Former West Haven employee John Bernardo pleads guilty in fraud case
John Bernardo, one of four defendants accused of stealing hundreds of thousands of dollars from the city of West Haven, pleaded guilty to a federal conspiracy charge on Tuesday.
The guilty plea came more than seven months after federal authorities arrested Bernardo and accused him of helping to form a shell company that submitted more than $636,000 in fraudulent invoices to the local government in West Haven, a city of roughly 55,000 people.
Bernardo, who previously worked for West Haven as a housing specialist, is the first person to plead guilty as a result of the federal investigation, which has exposed serious oversight problems within the city’s finance department.
The charge leveled against Bernardo, 66, is directly tied to Michael DiMassa, a former state Democratic lawmaker and former assistant to the West Haven City Council.
The two men partnered in January 2021 to form Compass Investment Group LLC, the alleged shell company, and federal prosecutors said both men were signatories on the bank account where 13 checks from the city were eventually deposited.
Those checks, according to federal prosecutors, were paid out by West Haven’s finance department, even though no services were ever provided to the city or its residents. All of the invoices that were submitted to the city were approved, in part, by DiMassa, who is currently awaiting a trial set for September.
The conspiracy charge that Bernardo pleaded guilty to can carry a maximum prison sentence of up to 30 years, but Bernardo is likely to face a far lesser sentence due to his guilty plea.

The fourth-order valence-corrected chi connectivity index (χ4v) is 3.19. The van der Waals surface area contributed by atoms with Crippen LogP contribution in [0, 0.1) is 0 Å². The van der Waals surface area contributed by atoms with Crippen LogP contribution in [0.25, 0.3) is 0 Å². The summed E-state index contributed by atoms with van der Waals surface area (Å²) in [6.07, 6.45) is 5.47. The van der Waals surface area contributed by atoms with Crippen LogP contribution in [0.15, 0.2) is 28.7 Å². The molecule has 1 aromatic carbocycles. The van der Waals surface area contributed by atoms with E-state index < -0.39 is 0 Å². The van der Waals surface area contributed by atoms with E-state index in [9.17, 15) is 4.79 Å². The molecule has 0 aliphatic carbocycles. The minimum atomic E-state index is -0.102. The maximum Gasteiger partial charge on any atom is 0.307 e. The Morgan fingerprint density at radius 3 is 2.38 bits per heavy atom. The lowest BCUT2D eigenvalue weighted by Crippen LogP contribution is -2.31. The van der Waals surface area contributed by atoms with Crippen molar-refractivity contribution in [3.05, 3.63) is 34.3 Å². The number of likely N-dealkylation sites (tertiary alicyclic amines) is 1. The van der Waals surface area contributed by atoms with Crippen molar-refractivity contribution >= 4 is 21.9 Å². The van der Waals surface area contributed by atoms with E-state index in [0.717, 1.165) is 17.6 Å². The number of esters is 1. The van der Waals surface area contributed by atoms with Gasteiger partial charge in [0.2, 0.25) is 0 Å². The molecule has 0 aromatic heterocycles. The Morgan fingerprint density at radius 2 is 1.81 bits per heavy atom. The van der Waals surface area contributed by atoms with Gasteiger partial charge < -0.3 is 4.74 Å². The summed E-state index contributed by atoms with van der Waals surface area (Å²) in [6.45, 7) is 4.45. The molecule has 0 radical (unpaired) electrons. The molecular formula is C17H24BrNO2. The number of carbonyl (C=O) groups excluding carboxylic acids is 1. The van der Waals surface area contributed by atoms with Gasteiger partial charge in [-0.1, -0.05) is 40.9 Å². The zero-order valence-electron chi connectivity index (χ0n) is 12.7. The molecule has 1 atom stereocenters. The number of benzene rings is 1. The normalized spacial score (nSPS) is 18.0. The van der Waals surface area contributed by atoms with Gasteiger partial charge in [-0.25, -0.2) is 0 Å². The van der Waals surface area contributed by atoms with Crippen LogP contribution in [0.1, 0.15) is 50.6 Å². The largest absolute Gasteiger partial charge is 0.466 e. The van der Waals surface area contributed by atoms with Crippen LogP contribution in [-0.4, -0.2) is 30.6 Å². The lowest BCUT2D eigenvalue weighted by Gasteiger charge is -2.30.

The documents that Bernardo signed with the U.S. Attorney’s Office do not mention any type of cooperation agreement, which could require him to provide assistance to federal prosecutors in the cases involving the other West Haven defendants.
Offhand comments from the defendant
Plea hearings are often scripted affairs, with defendants answering yes or no questions from the judge. But Bernardo spoke off the cuff during his hearing on Tuesday, and he used the opportunity in federal court to try to downplay his role in the alleged conspiracy.
The federal prosecutors claimed during the hearing that they could prove at trial that Bernardo received money out of the Compass Investment Group bank account, including payments that were allegedly disguised as paychecks and retirement payments.
Even so, Bernardo told the federal judge that he was not aware of every aspect of the financial scheme that federal prosecutors accused him and DiMassa of orchestrating.
He specifically said that he was unaware of how much money was being placed into the Compass Investment Group bank account, even though federal prosecutors pointed out that the bank statements were sent to his home in West Haven.
“I didn’t know what the hell was going on until the shit hit the fan,” Bernardo said
The offhand comments that Bernardo made during the plea hearing prompted the lawyers with the U.S. Attorney’s office to ask for clarification at several points to make sure that Bernardo understood and agreed with the charges that he was pleading guilty to.
Bernardo’s defense attorney told the judge that his client was concerned about how much restitution he will be required to pay as a result of his involvement in the scheme.
The final amount that Bernardo will be required to repay will be decided at his sentencing hearing.